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On 16-3-2012
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On 16-3-2012
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Testomonials
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- Rahul Bhatt
CMC and derivatives
The Carboxymethyl Cellulose (CMC) is produced by chemical modification of cellulose, the most abundant polymer in nature and a major component of wood and cotton.

Cellulose is a molecule consisting of between 2000 - 14000 residues of anhydroglucose, everyone carrying three reactive hydroxyl groups. These groups form many hydrogen bonds among adjacent chains, regularly packing the chains together to form stable crystalline regions and giving a complete insolubility in water and in most of the organic solvents. By replacing one or more of cellulose's hydroxyls with carboxymethyl groups by etherification, water soluble CMC is obtained. The chemical modification runs through two steps: The first step is the treatment of the cellulose with caustic soda to break the crystalline clusters and obtain the alkali-cellulose complex, a substrate accessible to following reactions. The second step is the etherification reaction between the alkali-cellulose complex and Mono Chloroacetic Acid (MCA) with consequent formation of CMC and Sodium Chloride as by-product.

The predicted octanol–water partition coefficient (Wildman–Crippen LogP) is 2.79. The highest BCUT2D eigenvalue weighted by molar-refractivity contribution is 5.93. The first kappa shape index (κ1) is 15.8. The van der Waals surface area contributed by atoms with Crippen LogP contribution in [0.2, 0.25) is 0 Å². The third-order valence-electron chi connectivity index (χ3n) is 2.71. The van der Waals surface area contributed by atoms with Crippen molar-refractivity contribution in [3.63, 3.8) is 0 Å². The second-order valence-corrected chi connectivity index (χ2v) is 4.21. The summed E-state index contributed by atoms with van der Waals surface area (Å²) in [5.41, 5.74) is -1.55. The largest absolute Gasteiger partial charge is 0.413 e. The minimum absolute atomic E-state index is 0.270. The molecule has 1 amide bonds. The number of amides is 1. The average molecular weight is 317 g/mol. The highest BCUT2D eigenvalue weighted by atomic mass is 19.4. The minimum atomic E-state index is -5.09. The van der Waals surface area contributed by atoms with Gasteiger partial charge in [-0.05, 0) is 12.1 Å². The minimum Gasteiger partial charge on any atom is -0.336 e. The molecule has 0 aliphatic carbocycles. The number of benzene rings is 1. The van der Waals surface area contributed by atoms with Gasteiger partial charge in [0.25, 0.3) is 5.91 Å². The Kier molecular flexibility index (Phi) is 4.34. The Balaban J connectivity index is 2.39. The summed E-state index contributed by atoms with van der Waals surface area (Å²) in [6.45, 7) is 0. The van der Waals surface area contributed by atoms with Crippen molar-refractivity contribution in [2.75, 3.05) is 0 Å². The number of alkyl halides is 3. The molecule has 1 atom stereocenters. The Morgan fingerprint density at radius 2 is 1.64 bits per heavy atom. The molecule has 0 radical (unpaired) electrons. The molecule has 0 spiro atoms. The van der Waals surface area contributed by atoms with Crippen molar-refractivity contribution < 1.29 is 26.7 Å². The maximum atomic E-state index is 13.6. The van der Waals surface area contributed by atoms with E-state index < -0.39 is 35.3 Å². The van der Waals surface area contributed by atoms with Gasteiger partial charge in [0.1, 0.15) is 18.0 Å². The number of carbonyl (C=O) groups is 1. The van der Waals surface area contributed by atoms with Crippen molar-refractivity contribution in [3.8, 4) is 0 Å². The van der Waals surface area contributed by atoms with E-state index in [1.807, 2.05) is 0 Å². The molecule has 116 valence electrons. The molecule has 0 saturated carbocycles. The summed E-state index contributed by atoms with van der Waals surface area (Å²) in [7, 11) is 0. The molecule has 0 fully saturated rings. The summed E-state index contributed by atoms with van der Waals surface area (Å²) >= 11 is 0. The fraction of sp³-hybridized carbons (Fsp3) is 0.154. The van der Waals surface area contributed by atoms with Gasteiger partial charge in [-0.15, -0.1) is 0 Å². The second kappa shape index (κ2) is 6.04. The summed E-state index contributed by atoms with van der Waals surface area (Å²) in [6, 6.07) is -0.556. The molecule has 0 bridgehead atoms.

Cell-OH + NaOH arrow Alkali-cellulose
Alkali-Cell + ClCH2COOH arrow Cell-O-CH2COONa + NaCl + 2H2O

An important side-reaction takes place, as Sodium Glycolate is formed by direct action of caustic soda on MCA.

ClCH2COONa + NaOH arrow HOCH2-COONa + NaCl

After the reaction NaCl, Sodium Glycolate and other impurities can be removed by treatment with an aqueous solvent to obtain pure grade CMC.

Varying both the length of the polymer backbone and the number of substitutive carboxylic derivative a wide range of CMC grades are manufactured, providing different levels of viscosity and tuning the several properties of the polymer.

In fact CMC acts as thickener, rheology modifier, water retention aid, filtration reducer, binder, dispersant, protective colloid, floating aid, crystallization inhibitor, ions exchanger, etc. This wide range of properties makes CMC virtually useful everywhere water is involved in a process and more typically in ceramics, coatings, detergency, drilling fluids, food, mining, paper, textiles (sizing and printing)... .

Besides CMC is physiologically inert, chemically stable, odorless and tasteless, not dangerous for health and environment.

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